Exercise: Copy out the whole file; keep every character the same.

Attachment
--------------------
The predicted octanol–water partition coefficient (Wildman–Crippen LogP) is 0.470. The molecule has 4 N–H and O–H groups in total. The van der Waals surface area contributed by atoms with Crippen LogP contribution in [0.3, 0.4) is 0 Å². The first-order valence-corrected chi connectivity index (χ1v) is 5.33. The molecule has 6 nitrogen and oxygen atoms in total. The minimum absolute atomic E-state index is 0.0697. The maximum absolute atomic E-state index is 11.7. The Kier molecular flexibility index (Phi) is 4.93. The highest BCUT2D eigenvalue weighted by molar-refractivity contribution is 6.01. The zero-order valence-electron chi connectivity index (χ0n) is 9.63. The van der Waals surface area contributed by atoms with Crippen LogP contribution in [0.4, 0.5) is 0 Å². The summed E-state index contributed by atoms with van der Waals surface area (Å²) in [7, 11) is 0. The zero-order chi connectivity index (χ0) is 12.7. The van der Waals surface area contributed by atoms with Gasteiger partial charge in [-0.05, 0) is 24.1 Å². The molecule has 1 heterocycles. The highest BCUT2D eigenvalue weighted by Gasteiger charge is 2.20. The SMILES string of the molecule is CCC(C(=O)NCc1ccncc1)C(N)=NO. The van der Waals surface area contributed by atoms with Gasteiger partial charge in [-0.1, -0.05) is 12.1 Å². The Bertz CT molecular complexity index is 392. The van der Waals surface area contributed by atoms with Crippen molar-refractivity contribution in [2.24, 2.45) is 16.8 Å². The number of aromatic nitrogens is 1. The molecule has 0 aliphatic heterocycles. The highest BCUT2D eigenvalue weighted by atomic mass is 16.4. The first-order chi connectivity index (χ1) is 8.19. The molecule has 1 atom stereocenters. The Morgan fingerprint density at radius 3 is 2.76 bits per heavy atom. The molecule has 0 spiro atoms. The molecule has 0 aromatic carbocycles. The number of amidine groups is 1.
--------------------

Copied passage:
The predicted octanol–water partition coefficient (Wildman–Crippen LogP) is 0.470. The molecule has 4 N–H and O–H groups in total. The van der Waals surface area contributed by atoms with Crippen LogP contribution in [0.3, 0.4) is 0 Å². The first-order valence-corrected chi connectivity index (χ1v) is 5.33. The molecule has 6 nitrogen and oxygen atoms in total. The minimum absolute atomic E-state index is 0.0697. The maximum absolute atomic E-state index is 11.7. The Kier molecular flexibility index (Phi) is 4.93. The highest BCUT2D eigenvalue weighted by molar-refractivity contribution is 6.01. The zero-order valence-electron chi connectivity index (χ0n) is 9.63. The van der Waals surface area contributed by atoms with Crippen LogP contribution in [0.4, 0.5) is 0 Å². The summed E-state index contributed by atoms with van der Waals surface area (Å²) in [7, 11) is 0. The zero-order chi connectivity index (χ0) is 12.7. The van der Waals surface area contributed by atoms with Gasteiger partial charge in [-0.05, 0) is 24.1 Å². The molecule has 1 heterocycles. The highest BCUT2D eigenvalue weighted by Gasteiger charge is 2.20. The SMILES string of the molecule is CCC(C(=O)NCc1ccncc1)C(N)=NO. The van der Waals surface area contributed by atoms with Gasteiger partial charge in [-0.1, -0.05) is 12.1 Å². The Bertz CT molecular complexity index is 392. The van der Waals surface area contributed by atoms with Crippen molar-refractivity contribution in [2.24, 2.45) is 16.8 Å². The number of aromatic nitrogens is 1. The molecule has 0 aliphatic heterocycles. The highest BCUT2D eigenvalue weighted by atomic mass is 16.4. The first-order chi connectivity index (χ1) is 8.19. The molecule has 1 atom stereocenters. The Morgan fingerprint density at radius 3 is 2.76 bits per heavy atom. The molecule has 0 spiro atoms. The molecule has 0 aromatic carbocycles. The number of amidine groups is 1.